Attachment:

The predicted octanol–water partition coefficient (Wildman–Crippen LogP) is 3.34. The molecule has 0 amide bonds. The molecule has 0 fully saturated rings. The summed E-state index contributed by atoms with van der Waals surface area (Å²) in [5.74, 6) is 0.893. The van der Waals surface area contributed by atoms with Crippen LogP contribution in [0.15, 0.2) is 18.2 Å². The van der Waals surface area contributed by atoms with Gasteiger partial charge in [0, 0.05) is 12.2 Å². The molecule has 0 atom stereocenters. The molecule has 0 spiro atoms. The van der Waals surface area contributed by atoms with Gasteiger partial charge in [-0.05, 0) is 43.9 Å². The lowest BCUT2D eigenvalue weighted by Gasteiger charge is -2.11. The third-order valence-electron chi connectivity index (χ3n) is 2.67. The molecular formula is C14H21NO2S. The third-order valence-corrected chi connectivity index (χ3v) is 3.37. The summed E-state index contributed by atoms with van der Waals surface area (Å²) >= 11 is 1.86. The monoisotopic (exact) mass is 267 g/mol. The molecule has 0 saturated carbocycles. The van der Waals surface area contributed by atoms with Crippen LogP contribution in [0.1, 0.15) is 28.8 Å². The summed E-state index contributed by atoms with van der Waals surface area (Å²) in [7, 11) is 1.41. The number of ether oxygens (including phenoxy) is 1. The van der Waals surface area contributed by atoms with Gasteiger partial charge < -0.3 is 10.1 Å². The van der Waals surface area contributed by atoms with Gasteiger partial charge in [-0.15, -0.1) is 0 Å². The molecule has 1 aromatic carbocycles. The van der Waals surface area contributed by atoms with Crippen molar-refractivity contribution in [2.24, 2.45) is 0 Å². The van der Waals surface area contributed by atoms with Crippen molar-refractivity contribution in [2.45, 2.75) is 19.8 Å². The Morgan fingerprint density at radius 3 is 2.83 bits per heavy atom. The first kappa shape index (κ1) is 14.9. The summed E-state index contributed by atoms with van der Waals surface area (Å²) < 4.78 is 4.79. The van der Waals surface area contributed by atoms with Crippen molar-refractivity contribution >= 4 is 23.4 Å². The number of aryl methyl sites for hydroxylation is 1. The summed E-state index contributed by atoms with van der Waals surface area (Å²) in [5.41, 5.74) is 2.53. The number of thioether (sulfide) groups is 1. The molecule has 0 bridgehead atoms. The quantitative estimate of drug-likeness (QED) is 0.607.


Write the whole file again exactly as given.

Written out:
The predicted octanol–water partition coefficient (Wildman–Crippen LogP) is 3.34. The molecule has 0 amide bonds. The molecule has 0 fully saturated rings. The summed E-state index contributed by atoms with van der Waals surface area (Å²) in [5.74, 6) is 0.893. The van der Waals surface area contributed by atoms with Crippen LogP contribution in [0.15, 0.2) is 18.2 Å². The van der Waals surface area contributed by atoms with Gasteiger partial charge in [0, 0.05) is 12.2 Å². The molecule has 0 atom stereocenters. The molecule has 0 spiro atoms. The van der Waals surface area contributed by atoms with Gasteiger partial charge in [-0.05, 0) is 43.9 Å². The lowest BCUT2D eigenvalue weighted by Gasteiger charge is -2.11. The third-order valence-electron chi connectivity index (χ3n) is 2.67. The molecular formula is C14H21NO2S. The third-order valence-corrected chi connectivity index (χ3v) is 3.37. The summed E-state index contributed by atoms with van der Waals surface area (Å²) >= 11 is 1.86. The monoisotopic (exact) mass is 267 g/mol. The molecule has 0 saturated carbocycles. The van der Waals surface area contributed by atoms with Crippen LogP contribution in [0.1, 0.15) is 28.8 Å². The summed E-state index contributed by atoms with van der Waals surface area (Å²) in [7, 11) is 1.41. The number of ether oxygens (including phenoxy) is 1. The van der Waals surface area contributed by atoms with Gasteiger partial charge < -0.3 is 10.1 Å². The van der Waals surface area contributed by atoms with Gasteiger partial charge in [-0.15, -0.1) is 0 Å². The molecule has 1 aromatic carbocycles. The van der Waals surface area contributed by atoms with Crippen molar-refractivity contribution in [2.24, 2.45) is 0 Å². The van der Waals surface area contributed by atoms with Crippen molar-refractivity contribution in [2.45, 2.75) is 19.8 Å². The Morgan fingerprint density at radius 3 is 2.83 bits per heavy atom. The first kappa shape index (κ1) is 14.9. The summed E-state index contributed by atoms with van der Waals surface area (Å²) < 4.78 is 4.79. The van der Waals surface area contributed by atoms with Crippen molar-refractivity contribution >= 4 is 23.4 Å². The number of aryl methyl sites for hydroxylation is 1. The summed E-state index contributed by atoms with van der Waals surface area (Å²) in [5.41, 5.74) is 2.53. The number of thioether (sulfide) groups is 1. The molecule has 0 bridgehead atoms. The quantitative estimate of drug-likeness (QED) is 0.607.